Let's start a rEvolution.

I haven't written here since March. It's been a long time...and a long time coming. What better day than this? When the WWE has the FIRST EVER ALL WOMEN'S PPV? When I have #allthefeels?

Despite having not written in months (and months), a blog post I wrote two years ago has been on my mind so much lately. This blog post about how I feel about pro wrestling has been popping into my thoughts. Today seemed like the perfect day to revisit it and delve a little deeper.

I do hope you'll read that blog post before continuing with this one, but I'm sure I can be a bit repetitive if you don't.  :)

I still remember the first time I saw WCW Monday Nitro. I was about 11 years old. It was only a few weeks later, as my obsession took root, that I would decide that I had to be a WCW Nitro Girl!

What was a Nitro Girl? They were like the cheerleaders of the wrestling world. They came out during breaks and performed dance routines. 

On two occasions, my parents took me to meet WCW Nitro Girls. My heart was full. And determined.

Thank God, eventually, I saw more women have a role around the ring and was able to transition my dream to being a valet. (Y'all, I really can't dance! BUT, I can walk down  a ramp, stand ringside, and cheer on a wrestler! Surely. Right?!)

Shortly, I started to see a number of women in the ring. The roles, however, were MUCH different than what you see today. It was more about their bodies and the sex appeal than their athletic ability. 

I was so focused on my dream. For the next five plus years, I watched, recorded, and rewatched every match and promo the women performed. I hung up so many posters that you couldn't see my walls. I read everything about these women that was available on the internet. I had a binder of printed out photos and interviews. I spent hours (and tons of paper) practicing my autograph. I knew I could go to wrestling school after high school. This was my future.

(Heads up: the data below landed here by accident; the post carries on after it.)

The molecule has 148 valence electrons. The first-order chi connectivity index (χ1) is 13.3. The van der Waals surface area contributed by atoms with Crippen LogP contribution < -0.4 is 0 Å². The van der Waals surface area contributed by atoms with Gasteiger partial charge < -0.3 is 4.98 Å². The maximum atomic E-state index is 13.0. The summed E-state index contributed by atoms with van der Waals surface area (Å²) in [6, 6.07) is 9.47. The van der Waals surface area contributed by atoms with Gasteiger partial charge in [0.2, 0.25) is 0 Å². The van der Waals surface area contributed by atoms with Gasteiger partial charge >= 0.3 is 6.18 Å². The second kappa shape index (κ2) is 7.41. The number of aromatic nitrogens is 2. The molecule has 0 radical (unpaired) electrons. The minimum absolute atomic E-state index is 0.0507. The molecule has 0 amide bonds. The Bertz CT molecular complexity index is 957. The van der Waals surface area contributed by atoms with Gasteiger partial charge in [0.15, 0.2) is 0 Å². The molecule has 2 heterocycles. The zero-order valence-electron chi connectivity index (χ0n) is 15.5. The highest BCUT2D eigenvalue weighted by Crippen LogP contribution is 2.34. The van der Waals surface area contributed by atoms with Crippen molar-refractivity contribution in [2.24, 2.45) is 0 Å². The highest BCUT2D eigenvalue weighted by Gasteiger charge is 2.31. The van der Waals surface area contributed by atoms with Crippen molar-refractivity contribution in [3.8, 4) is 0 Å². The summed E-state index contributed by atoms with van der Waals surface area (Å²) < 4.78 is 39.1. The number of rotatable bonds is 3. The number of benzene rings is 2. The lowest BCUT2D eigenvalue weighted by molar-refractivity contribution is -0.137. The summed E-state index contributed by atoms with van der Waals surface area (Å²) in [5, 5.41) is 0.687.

Fall of my 11th grade year, at a church event, I realized that I held wrestling on such a high pedestal that I'd made it an idol in my life. So at age 16, I gave up the dream. I stopped watching. I put WWE out of sight, out of mind.

Years later, I realized that I could watch and not make it my entire world. 

Now, the women are Superstars rather than Divas. They are seen as equal, and they have made such huge strides in sports entertainment. 

Now, though, I'm so sad. I didn't chase my dream and life goal. I just wish I had discovered the balance sooner. I realize that you're laughing. Hard. Because what 32 year old woman writes a blog post lamenting her pro-wrestling dream? This one. Watching everything leading up to WWE Evolution gives me a lump in my throat. So many of the current female superstars have stories so similar to mine.

Instead, I'll celebrate that these women have accomplished more than I ever thought I would see in the squared circle! I can be bold and strong and beautiful and do anything a man can do.

Happy Evolution, ladies. To the legends and the Hall of Famers, to the women of NXT, to the women from the Mae Young Classic, to the current superstars on the roster, I raise my glass and salute you. Thank you for all you've done and all you're going to do. You still make me think I can do anything. I love you like my own family.



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